The New York Times has an interesting graphic, under the heading “Choice Words,” that shows how differently Ron Paul talks about the role of government from all the other candidates. There’s a complete version here, but I’ve excerpted a section. The Times notes that the graphic depicts “selected words used by President Obama in his State of the Union addresses, and by Republican presidential candidates in their debates, television interviews and major speeches since May.”
So what do we see? Ron Paul talks about deficits and debt more than any other candidate. (President Obama seems to have talked about the deficit most in 2009, when it was all Bush’s fault.) He’s virtually the only candidate who talks about war and troops—no doubt in phrases like “bring the troops home” and “troops in 147 countries.” All those folks who voted for Barack Obama in 2008 to end the war may be wondering where the determined young antiwar senator went; now he doesn’t even talk about America’s wars.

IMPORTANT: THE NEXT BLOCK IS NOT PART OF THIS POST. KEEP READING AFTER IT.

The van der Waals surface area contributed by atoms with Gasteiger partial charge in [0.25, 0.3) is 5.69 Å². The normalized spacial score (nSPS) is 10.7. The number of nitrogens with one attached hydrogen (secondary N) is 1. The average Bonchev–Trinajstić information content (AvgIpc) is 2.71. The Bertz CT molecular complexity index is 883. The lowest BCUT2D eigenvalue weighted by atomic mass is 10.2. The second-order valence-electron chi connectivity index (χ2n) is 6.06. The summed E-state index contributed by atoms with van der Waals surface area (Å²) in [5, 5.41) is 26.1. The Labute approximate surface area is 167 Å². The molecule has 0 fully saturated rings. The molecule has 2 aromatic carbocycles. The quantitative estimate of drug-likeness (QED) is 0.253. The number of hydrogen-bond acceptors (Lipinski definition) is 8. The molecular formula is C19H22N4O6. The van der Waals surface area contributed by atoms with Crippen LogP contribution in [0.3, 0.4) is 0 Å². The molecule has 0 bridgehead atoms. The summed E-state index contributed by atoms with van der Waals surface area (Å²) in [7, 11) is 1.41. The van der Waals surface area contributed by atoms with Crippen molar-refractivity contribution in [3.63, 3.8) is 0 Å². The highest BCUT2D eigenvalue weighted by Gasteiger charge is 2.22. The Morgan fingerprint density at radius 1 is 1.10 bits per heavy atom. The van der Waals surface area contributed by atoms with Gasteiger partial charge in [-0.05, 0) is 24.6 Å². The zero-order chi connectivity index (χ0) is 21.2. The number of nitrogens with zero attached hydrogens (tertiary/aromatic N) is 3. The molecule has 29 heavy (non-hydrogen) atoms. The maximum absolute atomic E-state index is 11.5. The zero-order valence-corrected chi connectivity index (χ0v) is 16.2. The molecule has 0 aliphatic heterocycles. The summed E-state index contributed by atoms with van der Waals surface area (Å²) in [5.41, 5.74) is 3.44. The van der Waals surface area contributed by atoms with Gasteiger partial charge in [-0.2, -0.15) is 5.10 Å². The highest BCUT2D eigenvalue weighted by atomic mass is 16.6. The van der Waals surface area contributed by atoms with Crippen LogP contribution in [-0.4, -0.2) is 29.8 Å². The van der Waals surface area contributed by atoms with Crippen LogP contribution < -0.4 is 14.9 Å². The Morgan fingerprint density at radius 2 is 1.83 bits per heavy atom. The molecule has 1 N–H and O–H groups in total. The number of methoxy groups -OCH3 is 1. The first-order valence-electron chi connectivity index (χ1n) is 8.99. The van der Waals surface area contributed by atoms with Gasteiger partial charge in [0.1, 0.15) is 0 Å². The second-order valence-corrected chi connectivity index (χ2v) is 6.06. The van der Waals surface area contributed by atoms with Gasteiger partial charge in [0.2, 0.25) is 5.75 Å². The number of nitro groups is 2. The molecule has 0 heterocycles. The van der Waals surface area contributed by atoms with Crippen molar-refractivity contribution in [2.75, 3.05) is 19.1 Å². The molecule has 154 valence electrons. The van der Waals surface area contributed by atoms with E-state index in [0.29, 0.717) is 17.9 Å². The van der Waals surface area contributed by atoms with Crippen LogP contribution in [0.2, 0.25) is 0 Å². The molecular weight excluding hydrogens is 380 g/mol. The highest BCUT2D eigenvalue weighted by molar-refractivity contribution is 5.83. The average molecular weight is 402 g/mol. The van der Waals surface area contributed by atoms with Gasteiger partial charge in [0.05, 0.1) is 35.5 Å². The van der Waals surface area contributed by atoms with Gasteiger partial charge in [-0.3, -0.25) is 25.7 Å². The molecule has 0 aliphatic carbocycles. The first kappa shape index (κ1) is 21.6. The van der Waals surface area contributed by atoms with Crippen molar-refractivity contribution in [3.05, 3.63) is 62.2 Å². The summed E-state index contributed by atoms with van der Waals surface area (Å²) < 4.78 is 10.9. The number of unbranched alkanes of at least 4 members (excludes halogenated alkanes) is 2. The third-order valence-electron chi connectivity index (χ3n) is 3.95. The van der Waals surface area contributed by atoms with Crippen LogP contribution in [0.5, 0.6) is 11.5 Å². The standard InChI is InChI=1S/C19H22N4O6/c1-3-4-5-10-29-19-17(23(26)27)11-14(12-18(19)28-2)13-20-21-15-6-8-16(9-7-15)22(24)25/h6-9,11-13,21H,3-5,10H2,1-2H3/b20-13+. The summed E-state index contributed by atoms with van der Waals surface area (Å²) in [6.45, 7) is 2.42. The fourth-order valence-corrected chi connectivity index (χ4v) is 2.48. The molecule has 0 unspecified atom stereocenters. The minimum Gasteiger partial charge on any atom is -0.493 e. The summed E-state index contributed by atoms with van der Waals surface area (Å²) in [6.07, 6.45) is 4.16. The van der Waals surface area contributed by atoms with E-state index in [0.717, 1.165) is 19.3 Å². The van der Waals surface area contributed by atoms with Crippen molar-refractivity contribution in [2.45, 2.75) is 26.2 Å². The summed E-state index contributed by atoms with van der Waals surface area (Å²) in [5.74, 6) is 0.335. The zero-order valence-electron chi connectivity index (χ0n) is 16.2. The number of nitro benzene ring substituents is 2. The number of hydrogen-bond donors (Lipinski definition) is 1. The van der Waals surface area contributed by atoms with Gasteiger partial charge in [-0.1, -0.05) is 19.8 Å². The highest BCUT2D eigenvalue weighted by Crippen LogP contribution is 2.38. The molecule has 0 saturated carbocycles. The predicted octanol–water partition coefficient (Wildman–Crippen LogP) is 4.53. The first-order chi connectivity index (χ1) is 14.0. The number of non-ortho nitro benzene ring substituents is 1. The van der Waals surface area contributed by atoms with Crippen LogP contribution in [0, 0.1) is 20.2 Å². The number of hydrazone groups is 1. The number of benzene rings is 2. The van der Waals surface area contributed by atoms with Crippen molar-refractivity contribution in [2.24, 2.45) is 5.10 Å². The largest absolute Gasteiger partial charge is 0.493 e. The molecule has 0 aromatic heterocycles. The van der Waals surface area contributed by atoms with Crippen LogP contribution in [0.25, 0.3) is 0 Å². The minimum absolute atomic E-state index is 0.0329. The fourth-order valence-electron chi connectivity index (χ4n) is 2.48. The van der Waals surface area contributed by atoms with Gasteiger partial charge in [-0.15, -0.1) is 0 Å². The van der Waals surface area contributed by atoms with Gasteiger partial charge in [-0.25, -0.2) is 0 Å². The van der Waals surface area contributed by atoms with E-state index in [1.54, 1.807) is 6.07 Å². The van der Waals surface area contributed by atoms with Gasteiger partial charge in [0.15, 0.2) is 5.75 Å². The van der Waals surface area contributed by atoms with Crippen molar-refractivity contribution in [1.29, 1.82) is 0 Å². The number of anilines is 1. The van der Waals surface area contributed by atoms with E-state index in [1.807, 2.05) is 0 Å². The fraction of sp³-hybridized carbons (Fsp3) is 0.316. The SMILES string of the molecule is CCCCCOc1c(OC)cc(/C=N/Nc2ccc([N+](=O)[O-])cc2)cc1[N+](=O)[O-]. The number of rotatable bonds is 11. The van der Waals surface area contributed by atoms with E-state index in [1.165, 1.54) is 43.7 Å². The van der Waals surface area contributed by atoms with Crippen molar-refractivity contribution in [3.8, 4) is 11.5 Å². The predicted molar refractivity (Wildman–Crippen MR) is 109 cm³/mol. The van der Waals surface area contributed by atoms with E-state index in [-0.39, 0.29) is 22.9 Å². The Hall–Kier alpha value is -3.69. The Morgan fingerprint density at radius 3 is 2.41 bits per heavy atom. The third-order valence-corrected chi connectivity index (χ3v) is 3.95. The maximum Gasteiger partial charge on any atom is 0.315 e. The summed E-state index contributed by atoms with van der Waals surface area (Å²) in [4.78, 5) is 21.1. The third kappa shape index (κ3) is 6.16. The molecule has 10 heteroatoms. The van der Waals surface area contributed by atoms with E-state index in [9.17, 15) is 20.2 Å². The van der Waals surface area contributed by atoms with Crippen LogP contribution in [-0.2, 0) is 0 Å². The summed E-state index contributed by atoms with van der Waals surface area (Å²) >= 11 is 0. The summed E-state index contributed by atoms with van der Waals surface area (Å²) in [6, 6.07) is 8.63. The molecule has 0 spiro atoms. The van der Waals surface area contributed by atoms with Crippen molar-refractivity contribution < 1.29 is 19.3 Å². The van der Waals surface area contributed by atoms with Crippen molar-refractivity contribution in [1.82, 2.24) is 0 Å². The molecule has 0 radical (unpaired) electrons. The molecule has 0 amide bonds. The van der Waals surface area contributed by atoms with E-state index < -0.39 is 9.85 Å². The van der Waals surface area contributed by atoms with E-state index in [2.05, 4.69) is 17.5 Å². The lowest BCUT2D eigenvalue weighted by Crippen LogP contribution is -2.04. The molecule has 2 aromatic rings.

It’s no surprise that Ron Paul uses the words “freedom” and “liberty” more than all the other candidates combined. Those words are pretty basic to the American political tradition. Why don’t the other candidates mention them? He’s also the most likely to mention the Constitution, the document that limits the powers the candidates wish to exercise.
What doesn’t he talk about? He hardly mentions jobs, education, and health care. Why? Are those unimportant parts of life? No, but he correctly sees that they’re outside the proper scope of government and that we shouldn’t look to the president to provide them. If the government operates within the Constitution, thus protecting liberty, the people will do a better job than government in providing for human needs, including jobs, education, and health care.